By Jonathan Hartzell, NBA.com
Kevin Durant knew he needed to take on a larger role within the Oklahoma City Thunder offense once Russell Westbrook was forced to undergo a third knee surgery on December 27.
It’s one thing to know a larger contribution is needed, it’s another thing to do what Durant has done as of late. However, his improved play has not just been to help replace Westbrook, but also to prove he is more than just a top-three player in the NBA.
“People always say, ‘It’s cool, you’re top three, that’s cool. It’s alright to be a top three player in the world. There’s billions of people in this world and you’re top three? That’s pretty cool,’ ” Durant said during a recent profile on 60 Minutes. “I’m just tired of settling for that. I’m tired of saying that. Tired of hearing it.”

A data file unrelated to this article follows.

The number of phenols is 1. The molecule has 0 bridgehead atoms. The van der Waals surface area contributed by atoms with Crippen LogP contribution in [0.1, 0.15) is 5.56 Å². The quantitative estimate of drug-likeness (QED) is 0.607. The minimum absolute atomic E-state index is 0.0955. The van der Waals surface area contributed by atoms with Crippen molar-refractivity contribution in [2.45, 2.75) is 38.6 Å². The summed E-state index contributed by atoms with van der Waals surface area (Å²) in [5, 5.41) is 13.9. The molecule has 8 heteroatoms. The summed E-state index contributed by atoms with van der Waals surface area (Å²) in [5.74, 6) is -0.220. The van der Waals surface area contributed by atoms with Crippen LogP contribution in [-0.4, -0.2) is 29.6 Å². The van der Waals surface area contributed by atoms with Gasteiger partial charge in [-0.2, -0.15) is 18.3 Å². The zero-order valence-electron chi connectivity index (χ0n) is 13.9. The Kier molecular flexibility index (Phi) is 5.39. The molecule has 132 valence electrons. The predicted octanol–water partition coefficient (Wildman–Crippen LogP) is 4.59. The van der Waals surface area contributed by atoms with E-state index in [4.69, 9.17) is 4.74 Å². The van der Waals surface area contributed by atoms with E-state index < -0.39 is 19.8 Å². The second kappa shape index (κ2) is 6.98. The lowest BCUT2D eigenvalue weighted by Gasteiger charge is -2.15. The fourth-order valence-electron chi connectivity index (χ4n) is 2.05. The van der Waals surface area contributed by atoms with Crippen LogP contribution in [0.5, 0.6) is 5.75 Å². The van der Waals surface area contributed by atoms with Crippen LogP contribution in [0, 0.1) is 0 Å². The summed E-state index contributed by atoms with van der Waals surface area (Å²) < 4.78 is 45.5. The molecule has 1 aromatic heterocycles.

In the seven games since Westbrook’s surgery, Durant has proven his point. He’s averaging 35 points, 5.4 assists, 9.1 rebounds, 1.6 steals and 10.6 free-throw attempts per game over the stretch. He’s shooting 51.4 percent from the field and set the NBA season high for scoring twice with 48 points.
It’s been a masterful domination. Unfortunately, Durant can’t win games all by himself. The Thunder are just 4-3 over this stretch, including an embarrassing 112-101 defeat at the hands of the Utah Jazz, who hold the worst record in the Western Conference (although Serge Ibaka also missed this game with flu-like symptoms).
Westbrook hopes to return before the All-Star break. But if the Thunder hope to keep their slim lead on the first seed in the Western Conference (and home court throughout the playoffs), then they will need the rest of their roster to step-up their game alongside Durant.